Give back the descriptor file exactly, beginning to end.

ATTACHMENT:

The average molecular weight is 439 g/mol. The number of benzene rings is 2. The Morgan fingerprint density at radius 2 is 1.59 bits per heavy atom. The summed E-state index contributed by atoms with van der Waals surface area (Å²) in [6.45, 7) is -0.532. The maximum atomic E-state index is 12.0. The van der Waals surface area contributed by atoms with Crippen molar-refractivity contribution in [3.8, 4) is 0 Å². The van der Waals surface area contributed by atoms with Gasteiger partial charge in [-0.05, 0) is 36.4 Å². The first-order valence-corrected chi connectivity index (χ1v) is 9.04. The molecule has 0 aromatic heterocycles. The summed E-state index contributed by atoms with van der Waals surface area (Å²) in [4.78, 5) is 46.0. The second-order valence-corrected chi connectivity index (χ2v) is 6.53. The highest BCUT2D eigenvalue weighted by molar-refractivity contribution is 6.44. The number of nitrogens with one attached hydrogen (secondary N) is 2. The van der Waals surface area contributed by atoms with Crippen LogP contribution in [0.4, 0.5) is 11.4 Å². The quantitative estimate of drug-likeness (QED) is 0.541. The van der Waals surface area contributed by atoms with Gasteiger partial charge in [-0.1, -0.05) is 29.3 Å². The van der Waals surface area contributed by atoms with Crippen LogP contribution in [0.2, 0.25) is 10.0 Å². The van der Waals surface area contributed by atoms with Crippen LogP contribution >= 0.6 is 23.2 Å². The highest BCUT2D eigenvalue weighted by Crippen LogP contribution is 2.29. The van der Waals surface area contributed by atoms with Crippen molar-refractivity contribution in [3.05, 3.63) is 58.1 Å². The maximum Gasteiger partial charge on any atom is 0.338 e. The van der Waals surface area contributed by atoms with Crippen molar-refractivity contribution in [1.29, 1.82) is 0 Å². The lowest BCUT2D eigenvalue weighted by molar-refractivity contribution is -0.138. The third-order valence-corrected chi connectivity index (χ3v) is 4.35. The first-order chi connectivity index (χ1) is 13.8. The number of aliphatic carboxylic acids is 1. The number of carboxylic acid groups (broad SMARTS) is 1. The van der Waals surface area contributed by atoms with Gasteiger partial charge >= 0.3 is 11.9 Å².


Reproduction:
The average molecular weight is 439 g/mol. The number of benzene rings is 2. The Morgan fingerprint density at radius 2 is 1.59 bits per heavy atom. The summed E-state index contributed by atoms with van der Waals surface area (Å²) in [6.45, 7) is -0.532. The maximum atomic E-state index is 12.0. The van der Waals surface area contributed by atoms with Crippen molar-refractivity contribution in [3.8, 4) is 0 Å². The van der Waals surface area contributed by atoms with Gasteiger partial charge in [-0.05, 0) is 36.4 Å². The first-order valence-corrected chi connectivity index (χ1v) is 9.04. The molecule has 0 aromatic heterocycles. The summed E-state index contributed by atoms with van der Waals surface area (Å²) in [4.78, 5) is 46.0. The second-order valence-corrected chi connectivity index (χ2v) is 6.53. The highest BCUT2D eigenvalue weighted by molar-refractivity contribution is 6.44. The number of nitrogens with one attached hydrogen (secondary N) is 2. The van der Waals surface area contributed by atoms with Crippen LogP contribution in [0.4, 0.5) is 11.4 Å². The quantitative estimate of drug-likeness (QED) is 0.541. The van der Waals surface area contributed by atoms with Gasteiger partial charge in [-0.1, -0.05) is 29.3 Å². The van der Waals surface area contributed by atoms with Crippen LogP contribution in [0.2, 0.25) is 10.0 Å². The van der Waals surface area contributed by atoms with Crippen LogP contribution >= 0.6 is 23.2 Å². The highest BCUT2D eigenvalue weighted by Crippen LogP contribution is 2.29. The van der Waals surface area contributed by atoms with Crippen molar-refractivity contribution in [3.05, 3.63) is 58.1 Å². The maximum Gasteiger partial charge on any atom is 0.338 e. The van der Waals surface area contributed by atoms with Crippen molar-refractivity contribution in [1.29, 1.82) is 0 Å². The lowest BCUT2D eigenvalue weighted by molar-refractivity contribution is -0.138. The third-order valence-corrected chi connectivity index (χ3v) is 4.35. The first-order chi connectivity index (χ1) is 13.8. The number of aliphatic carboxylic acids is 1. The number of carboxylic acid groups (broad SMARTS) is 1. The van der Waals surface area contributed by atoms with Gasteiger partial charge >= 0.3 is 11.9 Å².